With the 2002 Immigration and Refugee Protection Act, Canada made a commitment to take in a greater share of “high needs” refugees — those who have endured protracted stays in refugee camps; those with large nuclear and multigenerational families, often headed by a female lone parent; those with major health or disability challenges; and those with low education and literacy levels. The Syrian resettlement operation continues this commitment. Research in Montreal , Toronto, and Vancouver has shown that it is harder for refugees with large families to obtain suitable housing. This is exactly the challenge that the settlement organizations assisting the Syrian government-assisted refugees have had to face in cities such as Vancouver, Ottawa, and Toronto. In those cities, shortages of affordable housing, especially for large families, leads to stays in hotels dragging out over weeks, even months, making it more difficult to reconstruct a sense of home and normalcy, especially for children.
Research in Montreal, Toronto, and Vancouver has shown that it is harder for refugees with large families to obtain suitable housing.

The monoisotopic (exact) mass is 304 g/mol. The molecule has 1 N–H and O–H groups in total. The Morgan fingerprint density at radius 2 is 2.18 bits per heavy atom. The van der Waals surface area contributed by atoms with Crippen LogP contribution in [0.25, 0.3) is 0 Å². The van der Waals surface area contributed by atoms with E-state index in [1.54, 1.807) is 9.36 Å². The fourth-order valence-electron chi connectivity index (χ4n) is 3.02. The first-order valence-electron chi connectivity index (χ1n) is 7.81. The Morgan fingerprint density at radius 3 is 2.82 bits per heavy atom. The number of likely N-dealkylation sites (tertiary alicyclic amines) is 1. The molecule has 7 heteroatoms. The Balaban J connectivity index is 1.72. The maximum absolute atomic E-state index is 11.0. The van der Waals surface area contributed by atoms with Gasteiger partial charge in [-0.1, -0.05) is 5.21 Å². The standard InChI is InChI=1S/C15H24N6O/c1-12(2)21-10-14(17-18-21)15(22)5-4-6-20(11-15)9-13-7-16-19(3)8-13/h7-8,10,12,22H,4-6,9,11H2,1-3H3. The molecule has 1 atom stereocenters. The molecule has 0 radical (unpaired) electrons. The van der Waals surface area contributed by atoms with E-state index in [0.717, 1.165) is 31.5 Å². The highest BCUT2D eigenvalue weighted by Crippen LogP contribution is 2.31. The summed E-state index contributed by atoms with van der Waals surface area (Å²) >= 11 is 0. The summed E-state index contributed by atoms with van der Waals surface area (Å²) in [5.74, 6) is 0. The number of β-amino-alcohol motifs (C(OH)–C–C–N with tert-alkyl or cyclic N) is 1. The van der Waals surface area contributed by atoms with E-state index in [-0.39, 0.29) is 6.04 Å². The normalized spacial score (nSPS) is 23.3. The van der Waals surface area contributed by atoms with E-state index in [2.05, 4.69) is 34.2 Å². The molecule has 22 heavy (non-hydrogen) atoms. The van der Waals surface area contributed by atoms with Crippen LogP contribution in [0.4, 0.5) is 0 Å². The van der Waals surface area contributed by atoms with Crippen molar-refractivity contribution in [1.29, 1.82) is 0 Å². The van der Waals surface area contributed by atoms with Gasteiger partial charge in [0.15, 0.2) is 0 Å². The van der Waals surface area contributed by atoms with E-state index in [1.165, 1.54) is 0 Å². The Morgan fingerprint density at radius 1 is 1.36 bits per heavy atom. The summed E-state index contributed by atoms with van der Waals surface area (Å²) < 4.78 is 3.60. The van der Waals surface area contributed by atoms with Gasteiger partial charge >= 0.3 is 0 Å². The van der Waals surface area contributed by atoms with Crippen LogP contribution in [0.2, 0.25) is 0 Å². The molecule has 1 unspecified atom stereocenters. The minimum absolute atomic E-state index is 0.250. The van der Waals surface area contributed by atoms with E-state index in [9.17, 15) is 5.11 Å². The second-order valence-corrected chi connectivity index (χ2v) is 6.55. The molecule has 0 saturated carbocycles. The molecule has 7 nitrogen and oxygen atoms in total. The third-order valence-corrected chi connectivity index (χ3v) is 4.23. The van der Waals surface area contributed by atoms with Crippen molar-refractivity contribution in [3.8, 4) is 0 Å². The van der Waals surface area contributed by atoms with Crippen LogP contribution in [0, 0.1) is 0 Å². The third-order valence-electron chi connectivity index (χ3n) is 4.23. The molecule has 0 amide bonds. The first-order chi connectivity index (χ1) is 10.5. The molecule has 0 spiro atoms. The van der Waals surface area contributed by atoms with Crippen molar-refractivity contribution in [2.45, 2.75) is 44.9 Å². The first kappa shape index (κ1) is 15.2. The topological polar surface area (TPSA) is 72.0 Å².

However, numerous small-scale short-term initiatives by private developers, local organizations and individual citizens have helped to alleviate this situation. The City of Montreal’s plan for welcoming Syrian refugees included a detailed protocol to pre-empt the risk of their landing in substandard apartments in dilapidated buildings. The risk of this occurring is quite high for low-income newcomers in Canada’s major cities, especially if they are refugees, according to the project Precarious Housing and Hidden Homelessness among Refugees, Asylum Seekers and Immigrants in Montreal, Toronto and Vancouver. A study by the United Way finds that in major cities, low-income newcomers are concentrated in the post-Second World War inner suburbs, where relatively affordable rental housing can be found, but where much of the stock is aging and deteriorating.
The urban geographies of the Syrian resettlement operation underscore the importance, but also the difficulties, of planning for the resources that refugees require in the locations where they settle. Since the income support payments to GARs over their first year are equivalent to provincial social assistance, it is often easier to find larger affordable apartments and houses in smaller urban centres. In some provinces, this was taken into consideration in the planning for the Syrian settlement. Quebec is an extreme example: following its pre-existing policy of “regionalization” of refugees, 75 percent of the Syrian GARs were directed away from Greater Montreal to Quebec City, Gatineau or one of eight smaller urban centres. Dispersal to smaller centres, however, can make it more difficult to ensure that there is a critical mass of specialized resources. As well, since public transportation is usually very limited in small cities, programs such as ride-sharing, taxi-buses, nonprofit self-service bicycle and car rentals, and coaching for driver education (especially for women) all need to be part of the settlement solution.